Christianity limits itself when interpreted only as personal piety, good behavior, keeping pure from the taint of… (you name it). This kind of passage is liable to cause paranoia, confusion, self-doubt, dualism and a ‘retreat mentality’ from the world and its bad ways. It promotes what Estella calls a ‘transaction mindset’ in the church “if I do ‘the good thing’ then maybe God will like me, but if I don’t….?”

But the OT and NT have a different take.. The gospel is radical in its vision. It is sociological and communitarian; about households and communities. For teachers like Jeremiah, Paul and Jesus ultimately about the whole world! “Am I a God near by, says the Lord, and not a God far off?  Do I not fill heaven and earth?” (Jer. 23). The radical Hebrew vision of a God both ‘near and far’.

It speaks with people outside the church.. injustice, oppression, racism, inequality.

And, the good news is free; like Gods Holy Wisdom it calls from the streets. We need prophets, we always do – but they often come from unexpected places..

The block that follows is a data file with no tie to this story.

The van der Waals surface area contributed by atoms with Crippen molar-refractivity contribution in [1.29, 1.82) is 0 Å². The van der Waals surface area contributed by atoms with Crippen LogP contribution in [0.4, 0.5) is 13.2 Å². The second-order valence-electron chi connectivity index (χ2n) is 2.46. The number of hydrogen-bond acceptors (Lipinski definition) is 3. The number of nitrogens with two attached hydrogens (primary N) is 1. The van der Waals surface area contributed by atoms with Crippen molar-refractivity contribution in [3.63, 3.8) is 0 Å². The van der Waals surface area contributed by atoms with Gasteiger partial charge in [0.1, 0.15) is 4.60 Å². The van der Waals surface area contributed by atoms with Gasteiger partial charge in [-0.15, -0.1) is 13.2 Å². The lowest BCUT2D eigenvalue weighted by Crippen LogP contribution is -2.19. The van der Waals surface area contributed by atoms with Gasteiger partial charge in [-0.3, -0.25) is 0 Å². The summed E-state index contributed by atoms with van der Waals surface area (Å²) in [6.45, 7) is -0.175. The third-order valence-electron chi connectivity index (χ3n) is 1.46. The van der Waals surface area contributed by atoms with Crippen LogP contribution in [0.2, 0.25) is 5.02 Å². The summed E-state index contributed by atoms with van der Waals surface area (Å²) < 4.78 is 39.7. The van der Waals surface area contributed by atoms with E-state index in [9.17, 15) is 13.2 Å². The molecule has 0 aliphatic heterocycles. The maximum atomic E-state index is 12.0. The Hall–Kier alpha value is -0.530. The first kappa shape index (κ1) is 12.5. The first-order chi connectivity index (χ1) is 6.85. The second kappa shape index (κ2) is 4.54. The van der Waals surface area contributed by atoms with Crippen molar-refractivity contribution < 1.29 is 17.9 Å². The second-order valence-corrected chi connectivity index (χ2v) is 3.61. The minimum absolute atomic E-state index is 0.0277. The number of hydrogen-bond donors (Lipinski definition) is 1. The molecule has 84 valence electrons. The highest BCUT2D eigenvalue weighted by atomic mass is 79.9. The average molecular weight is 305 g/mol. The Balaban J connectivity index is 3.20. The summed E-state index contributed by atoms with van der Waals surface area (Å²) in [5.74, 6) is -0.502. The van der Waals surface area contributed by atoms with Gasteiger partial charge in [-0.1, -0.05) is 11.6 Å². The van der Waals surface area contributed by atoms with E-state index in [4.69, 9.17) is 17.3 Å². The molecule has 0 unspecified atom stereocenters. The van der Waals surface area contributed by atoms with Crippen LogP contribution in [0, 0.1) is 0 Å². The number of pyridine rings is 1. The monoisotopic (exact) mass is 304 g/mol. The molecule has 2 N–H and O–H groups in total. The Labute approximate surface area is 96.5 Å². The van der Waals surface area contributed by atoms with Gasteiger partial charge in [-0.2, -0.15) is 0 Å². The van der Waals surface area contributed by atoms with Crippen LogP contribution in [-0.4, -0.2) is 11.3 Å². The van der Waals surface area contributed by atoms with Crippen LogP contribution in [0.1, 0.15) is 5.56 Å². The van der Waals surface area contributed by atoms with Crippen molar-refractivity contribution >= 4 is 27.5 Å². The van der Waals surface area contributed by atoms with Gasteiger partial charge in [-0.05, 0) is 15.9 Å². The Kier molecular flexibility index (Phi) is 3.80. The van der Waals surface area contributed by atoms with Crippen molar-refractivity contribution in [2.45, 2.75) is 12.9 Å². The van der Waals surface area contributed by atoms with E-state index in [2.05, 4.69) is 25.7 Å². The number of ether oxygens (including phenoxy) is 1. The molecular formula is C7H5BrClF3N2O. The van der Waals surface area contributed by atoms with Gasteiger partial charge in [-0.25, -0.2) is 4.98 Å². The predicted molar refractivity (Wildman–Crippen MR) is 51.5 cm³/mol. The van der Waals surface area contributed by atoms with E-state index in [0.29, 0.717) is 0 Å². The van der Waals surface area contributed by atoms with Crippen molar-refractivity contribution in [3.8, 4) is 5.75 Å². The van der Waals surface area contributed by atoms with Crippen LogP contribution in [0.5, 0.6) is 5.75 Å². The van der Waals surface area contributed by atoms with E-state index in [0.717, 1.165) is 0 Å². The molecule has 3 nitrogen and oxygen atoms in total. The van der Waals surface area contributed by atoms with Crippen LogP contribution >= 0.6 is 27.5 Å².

Such a perspective makes a place of common life-affirming humanity – we find solidarity with our neighbours and those concerned about the worlds and its creature.
God’s fire is woven through all these.

Jesus is the passion of God. Representing humanity and holding the fullness of humanity as he draws all to God’s desire for a kingdom of love. Whether humanity knows this – I’ll leave for you to ponder…

And what for the church?

Well, as the flame of Jeremiah’s frustration grew, so also did a hope;

“The days are coming,” declares the Lord, “when I will make a new covenant with the people of Israel […]  “I will put my law in their minds and write it on their hearts. I will be their God, and they will be my people.” (Jer. 31)

The Eucharist recalls this new covenant; the anticipated hope in Jeremiah, of divine love which both causes division and overcomes division. Jesus recalls that covenant, (Lk. 22) the unexpected/impossible hope. In the last supper, he becomes that hope, pointing to both death and new life. The fire and passion of God is given for all the world; – So that all may know the freedom of God written in their hearts.

GS Collins 18aug 2019

Image Credit – Asilah, Morocco. Photo by Aziz Acharki on Unsplash